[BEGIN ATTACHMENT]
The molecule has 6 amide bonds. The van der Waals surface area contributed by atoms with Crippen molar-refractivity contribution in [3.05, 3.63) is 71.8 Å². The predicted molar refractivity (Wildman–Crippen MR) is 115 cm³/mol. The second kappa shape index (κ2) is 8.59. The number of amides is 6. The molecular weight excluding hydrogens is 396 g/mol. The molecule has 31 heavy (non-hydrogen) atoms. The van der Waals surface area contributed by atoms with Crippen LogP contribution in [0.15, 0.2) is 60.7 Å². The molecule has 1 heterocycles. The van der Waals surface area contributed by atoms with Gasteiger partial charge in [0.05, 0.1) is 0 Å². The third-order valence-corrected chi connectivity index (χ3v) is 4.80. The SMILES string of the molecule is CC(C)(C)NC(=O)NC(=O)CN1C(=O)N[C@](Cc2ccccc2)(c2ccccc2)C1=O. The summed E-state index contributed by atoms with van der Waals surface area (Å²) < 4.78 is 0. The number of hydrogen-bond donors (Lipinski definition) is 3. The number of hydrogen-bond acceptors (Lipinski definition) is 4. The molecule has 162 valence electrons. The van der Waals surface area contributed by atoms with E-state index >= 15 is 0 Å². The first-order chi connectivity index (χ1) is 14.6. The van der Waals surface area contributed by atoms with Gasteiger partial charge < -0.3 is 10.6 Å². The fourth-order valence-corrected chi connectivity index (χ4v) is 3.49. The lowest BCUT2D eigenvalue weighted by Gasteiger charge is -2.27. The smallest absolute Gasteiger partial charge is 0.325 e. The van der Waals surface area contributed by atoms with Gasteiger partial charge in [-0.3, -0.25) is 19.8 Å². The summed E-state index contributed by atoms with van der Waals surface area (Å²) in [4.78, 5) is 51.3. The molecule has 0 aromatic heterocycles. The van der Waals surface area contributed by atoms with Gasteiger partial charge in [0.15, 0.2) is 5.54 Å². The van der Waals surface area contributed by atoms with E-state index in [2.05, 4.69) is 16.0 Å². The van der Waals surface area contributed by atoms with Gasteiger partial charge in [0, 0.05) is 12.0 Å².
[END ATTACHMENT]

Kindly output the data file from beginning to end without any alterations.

The molecule has 6 amide bonds. The van der Waals surface area contributed by atoms with Crippen molar-refractivity contribution in [3.05, 3.63) is 71.8 Å². The predicted molar refractivity (Wildman–Crippen MR) is 115 cm³/mol. The second kappa shape index (κ2) is 8.59. The number of amides is 6. The molecular weight excluding hydrogens is 396 g/mol. The molecule has 31 heavy (non-hydrogen) atoms. The van der Waals surface area contributed by atoms with Crippen LogP contribution in [0.15, 0.2) is 60.7 Å². The molecule has 1 heterocycles. The van der Waals surface area contributed by atoms with Gasteiger partial charge in [0.05, 0.1) is 0 Å². The third-order valence-corrected chi connectivity index (χ3v) is 4.80. The SMILES string of the molecule is CC(C)(C)NC(=O)NC(=O)CN1C(=O)N[C@](Cc2ccccc2)(c2ccccc2)C1=O. The summed E-state index contributed by atoms with van der Waals surface area (Å²) < 4.78 is 0. The number of hydrogen-bond donors (Lipinski definition) is 3. The number of hydrogen-bond acceptors (Lipinski definition) is 4. The molecule has 162 valence electrons. The van der Waals surface area contributed by atoms with E-state index >= 15 is 0 Å². The first-order chi connectivity index (χ1) is 14.6. The van der Waals surface area contributed by atoms with Gasteiger partial charge < -0.3 is 10.6 Å². The fourth-order valence-corrected chi connectivity index (χ4v) is 3.49. The lowest BCUT2D eigenvalue weighted by Gasteiger charge is -2.27. The smallest absolute Gasteiger partial charge is 0.325 e. The van der Waals surface area contributed by atoms with Gasteiger partial charge in [-0.3, -0.25) is 19.8 Å². The summed E-state index contributed by atoms with van der Waals surface area (Å²) in [4.78, 5) is 51.3. The molecule has 0 aromatic heterocycles. The van der Waals surface area contributed by atoms with Gasteiger partial charge in [0.15, 0.2) is 5.54 Å². The van der Waals surface area contributed by atoms with E-state index in [2.05, 4.69) is 16.0 Å². The van der Waals surface area contributed by atoms with Gasteiger partial charge in [0, 0.05) is 12.0 Å².